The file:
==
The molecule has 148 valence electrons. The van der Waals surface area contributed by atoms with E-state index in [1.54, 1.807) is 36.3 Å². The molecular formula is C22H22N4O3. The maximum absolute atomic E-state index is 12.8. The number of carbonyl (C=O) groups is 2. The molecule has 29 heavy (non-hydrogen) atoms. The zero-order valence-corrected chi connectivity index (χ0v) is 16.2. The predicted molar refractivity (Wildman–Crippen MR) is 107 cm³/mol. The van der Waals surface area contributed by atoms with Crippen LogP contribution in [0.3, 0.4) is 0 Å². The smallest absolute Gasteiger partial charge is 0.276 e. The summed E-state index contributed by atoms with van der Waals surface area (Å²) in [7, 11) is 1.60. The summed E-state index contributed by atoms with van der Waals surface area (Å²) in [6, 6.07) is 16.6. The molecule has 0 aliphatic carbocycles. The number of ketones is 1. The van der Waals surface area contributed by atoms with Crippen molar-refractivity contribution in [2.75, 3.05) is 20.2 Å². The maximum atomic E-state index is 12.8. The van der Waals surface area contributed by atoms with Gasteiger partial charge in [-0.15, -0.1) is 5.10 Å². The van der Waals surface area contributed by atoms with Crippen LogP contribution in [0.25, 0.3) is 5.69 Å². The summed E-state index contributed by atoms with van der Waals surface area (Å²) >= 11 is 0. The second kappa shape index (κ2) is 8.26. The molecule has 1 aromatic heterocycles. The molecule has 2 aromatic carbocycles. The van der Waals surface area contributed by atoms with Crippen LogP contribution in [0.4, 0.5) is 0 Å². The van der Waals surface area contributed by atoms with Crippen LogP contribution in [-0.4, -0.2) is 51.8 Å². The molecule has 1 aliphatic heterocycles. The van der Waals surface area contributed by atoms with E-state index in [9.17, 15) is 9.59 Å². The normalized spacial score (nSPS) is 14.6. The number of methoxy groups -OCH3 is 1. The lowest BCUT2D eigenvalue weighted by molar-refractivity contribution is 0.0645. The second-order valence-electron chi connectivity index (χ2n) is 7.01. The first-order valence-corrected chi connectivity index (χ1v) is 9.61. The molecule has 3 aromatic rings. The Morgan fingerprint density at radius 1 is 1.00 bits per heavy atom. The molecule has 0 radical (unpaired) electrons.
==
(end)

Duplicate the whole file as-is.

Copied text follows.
The molecule has 148 valence electrons. The van der Waals surface area contributed by atoms with E-state index in [1.54, 1.807) is 36.3 Å². The molecular formula is C22H22N4O3. The maximum absolute atomic E-state index is 12.8. The number of carbonyl (C=O) groups is 2. The molecule has 29 heavy (non-hydrogen) atoms. The zero-order valence-corrected chi connectivity index (χ0v) is 16.2. The predicted molar refractivity (Wildman–Crippen MR) is 107 cm³/mol. The van der Waals surface area contributed by atoms with Crippen LogP contribution in [0.3, 0.4) is 0 Å². The smallest absolute Gasteiger partial charge is 0.276 e. The summed E-state index contributed by atoms with van der Waals surface area (Å²) in [7, 11) is 1.60. The summed E-state index contributed by atoms with van der Waals surface area (Å²) in [6, 6.07) is 16.6. The molecule has 0 aliphatic carbocycles. The number of ketones is 1. The van der Waals surface area contributed by atoms with Crippen molar-refractivity contribution in [2.75, 3.05) is 20.2 Å². The maximum atomic E-state index is 12.8. The van der Waals surface area contributed by atoms with Gasteiger partial charge in [-0.15, -0.1) is 5.10 Å². The van der Waals surface area contributed by atoms with Crippen LogP contribution in [0.25, 0.3) is 5.69 Å². The summed E-state index contributed by atoms with van der Waals surface area (Å²) >= 11 is 0. The second kappa shape index (κ2) is 8.26. The molecule has 1 aromatic heterocycles. The molecule has 2 aromatic carbocycles. The van der Waals surface area contributed by atoms with Crippen LogP contribution in [0.4, 0.5) is 0 Å². The van der Waals surface area contributed by atoms with Crippen LogP contribution in [-0.4, -0.2) is 51.8 Å². The molecule has 1 aliphatic heterocycles. The van der Waals surface area contributed by atoms with E-state index in [9.17, 15) is 9.59 Å². The normalized spacial score (nSPS) is 14.6. The number of methoxy groups -OCH3 is 1. The lowest BCUT2D eigenvalue weighted by molar-refractivity contribution is 0.0645. The second-order valence-electron chi connectivity index (χ2n) is 7.01. The first-order valence-corrected chi connectivity index (χ1v) is 9.61. The molecule has 3 aromatic rings. The Morgan fingerprint density at radius 1 is 1.00 bits per heavy atom. The molecule has 0 radical (unpaired) electrons.